What's New(s) in ESG: July 30, 2018
Here are the top stories in ESG from the U.S., the EU and around the world.
The New York Times: What’s Behind a Pitch for the Little-Guy Investor? Big Money Interests
By Andrew Ross Sorkin
The group calls itself the Main Street Investors Coalition. It is a Washington organization that purports to represent the little guy — the retail investor that it says has no voice in corporate America. The group has been not-so-quietly circulating a white paper and various studies in hopes of influencing an examination by the Securities and Exchange Commission of regulations that affect investors. The group has been quoted in the news media and had op-eds published in The Hill, The Washington Examiner and elsewhere. And yet the Main Street Investors Coalition has nothing to do with mom-and-pop investors. (Read more: MSNBC)
Morningstar: Millennials Lead Responsible Investing Movement
By David Brenchley
Sustainable investing could be set to benefit from millennials’ coming inheritance windfall, as younger generations continues to drive the trend. However, wealth manager Barclays notes that the investment industry must engage older investors if the ESG movement - investing with environmental, social and governance impact in mind - is to gain maximum scale. Barclays’ latest Impact Investing Report, which surveys 2,000 investors, shows the number of investors that have made an sustainable investment has increased by two-thirds, to 15%, since 2015. However, this increase has been driven by millennials. (Read more: International Adviser)
Fortune: Shareholder Wants Zuckerberg Out as Chairman After Facebook Loses $146 Billion
By Chris Morris
Investors are holding Mark Zuckerberg’s feet to the fire on the heels of a disappointing earnings report that caused shares to crater in after-hour trading Wednesday, with one drawing up a proposal that the social media site’s founder be removed as chairman. Trillium Asset Management, an activist investor that has tangled with Zuckerberg before, is leading the charge, filing the proposal hours after the earnings report, citing the company’s “mishandling” of several crises, including Cambridge Analytica and Russian interference in the 2016 election.
IPE: UK Government Urged to Develop ‘Responsible Investing Framework’
By Susanna Rust
The UK government should work with the pensions and investment sectors to establish an “agreed responsible investing framework”, a consultancy has suggested. Aon made the recommendation in its response to a consultation by the Department for Work and Pensions (DWP) on regulatory changes aimed at “clarifying and strengthening” trustees’ investment duties, in particular with respect to environmental, social and corporate governance (ESG) matters.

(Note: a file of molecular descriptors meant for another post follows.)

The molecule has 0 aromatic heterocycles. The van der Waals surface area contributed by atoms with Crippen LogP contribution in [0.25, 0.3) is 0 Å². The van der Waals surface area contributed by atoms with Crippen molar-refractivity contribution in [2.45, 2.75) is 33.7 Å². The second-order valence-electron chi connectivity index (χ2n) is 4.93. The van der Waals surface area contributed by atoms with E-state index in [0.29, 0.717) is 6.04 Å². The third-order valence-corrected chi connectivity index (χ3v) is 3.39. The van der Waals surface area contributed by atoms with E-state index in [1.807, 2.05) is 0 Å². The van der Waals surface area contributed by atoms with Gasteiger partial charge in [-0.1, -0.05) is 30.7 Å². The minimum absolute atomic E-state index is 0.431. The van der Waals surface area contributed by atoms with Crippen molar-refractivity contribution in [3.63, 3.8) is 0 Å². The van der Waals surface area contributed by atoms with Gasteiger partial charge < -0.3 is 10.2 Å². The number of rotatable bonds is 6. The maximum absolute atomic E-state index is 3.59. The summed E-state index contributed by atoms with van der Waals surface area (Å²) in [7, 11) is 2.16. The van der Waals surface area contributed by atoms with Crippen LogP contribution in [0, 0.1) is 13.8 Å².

Financial News: Europe's Biggest Pension Funds Dump C02 Polluters
By Mark Cobley
More than half of Europe’s 20 largest pension funds have taken steps to dump investments in companies that produce too much CO2, as investors’ efforts to combat climate change gather pace. Executive Analysis of the continent's biggest funds show that 11 of the 20 pension schemes have sold out of companies that contribute to global warming, with PMT, the €70bn Dutch pension fund, becoming the latest to ditch a top CO2 polluter.
Ai-CIO: CalPERS Begins New ESG Efforts
By Randy Diamond
The California Public Employees’ Retirement System (CalPERS) is conducting new initiatives in efforts to determine how its investment returns will be impacted by climate change, technological innovations that are reshaping the economy, and corporate pay practices that lead to inequities in workers’ pay. The initiatives were disclosed by Beth Richtman, the pension plan’s new managing investment director, sustainable investments, in an interview with CIO. Richtman, formerly a CalPERS portfolio officer in its real assets program, was named to the newly created sustainability position in April. Richtman said the climate change effort will involve climate mapping to determine how rising global temperatures should be assessed relative to CalPERS’s portfolio of stocks and real assets.
Ai-CIO: NY Pension Fund to Divest Private Prison Holdings
By Michael Katz